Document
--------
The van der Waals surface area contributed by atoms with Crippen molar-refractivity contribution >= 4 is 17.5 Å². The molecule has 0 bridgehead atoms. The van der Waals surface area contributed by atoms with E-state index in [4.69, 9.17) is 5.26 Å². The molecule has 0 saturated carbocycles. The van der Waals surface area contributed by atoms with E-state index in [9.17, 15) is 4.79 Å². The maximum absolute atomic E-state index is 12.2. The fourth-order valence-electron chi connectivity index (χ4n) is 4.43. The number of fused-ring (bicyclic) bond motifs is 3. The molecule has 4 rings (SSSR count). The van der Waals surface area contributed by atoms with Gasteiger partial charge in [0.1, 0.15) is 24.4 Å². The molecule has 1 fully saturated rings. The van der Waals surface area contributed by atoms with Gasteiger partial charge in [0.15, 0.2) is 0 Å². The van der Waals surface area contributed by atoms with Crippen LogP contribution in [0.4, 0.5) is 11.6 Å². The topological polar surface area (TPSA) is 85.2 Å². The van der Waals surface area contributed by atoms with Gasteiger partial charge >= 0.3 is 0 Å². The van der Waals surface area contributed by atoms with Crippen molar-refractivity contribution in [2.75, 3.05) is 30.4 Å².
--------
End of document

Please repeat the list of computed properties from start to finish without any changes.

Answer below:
The van der Waals surface area contributed by atoms with Crippen molar-refractivity contribution >= 4 is 17.5 Å². The molecule has 0 bridgehead atoms. The van der Waals surface area contributed by atoms with E-state index in [4.69, 9.17) is 5.26 Å². The molecule has 0 saturated carbocycles. The van der Waals surface area contributed by atoms with E-state index in [9.17, 15) is 4.79 Å². The maximum absolute atomic E-state index is 12.2. The fourth-order valence-electron chi connectivity index (χ4n) is 4.43. The number of fused-ring (bicyclic) bond motifs is 3. The molecule has 4 rings (SSSR count). The van der Waals surface area contributed by atoms with Gasteiger partial charge in [0.1, 0.15) is 24.4 Å². The molecule has 1 fully saturated rings. The van der Waals surface area contributed by atoms with Gasteiger partial charge in [0.15, 0.2) is 0 Å². The van der Waals surface area contributed by atoms with Crippen LogP contribution in [0.4, 0.5) is 11.6 Å². The topological polar surface area (TPSA) is 85.2 Å². The van der Waals surface area contributed by atoms with Gasteiger partial charge >= 0.3 is 0 Å². The van der Waals surface area contributed by atoms with Crippen molar-refractivity contribution in [2.75, 3.05) is 30.4 Å².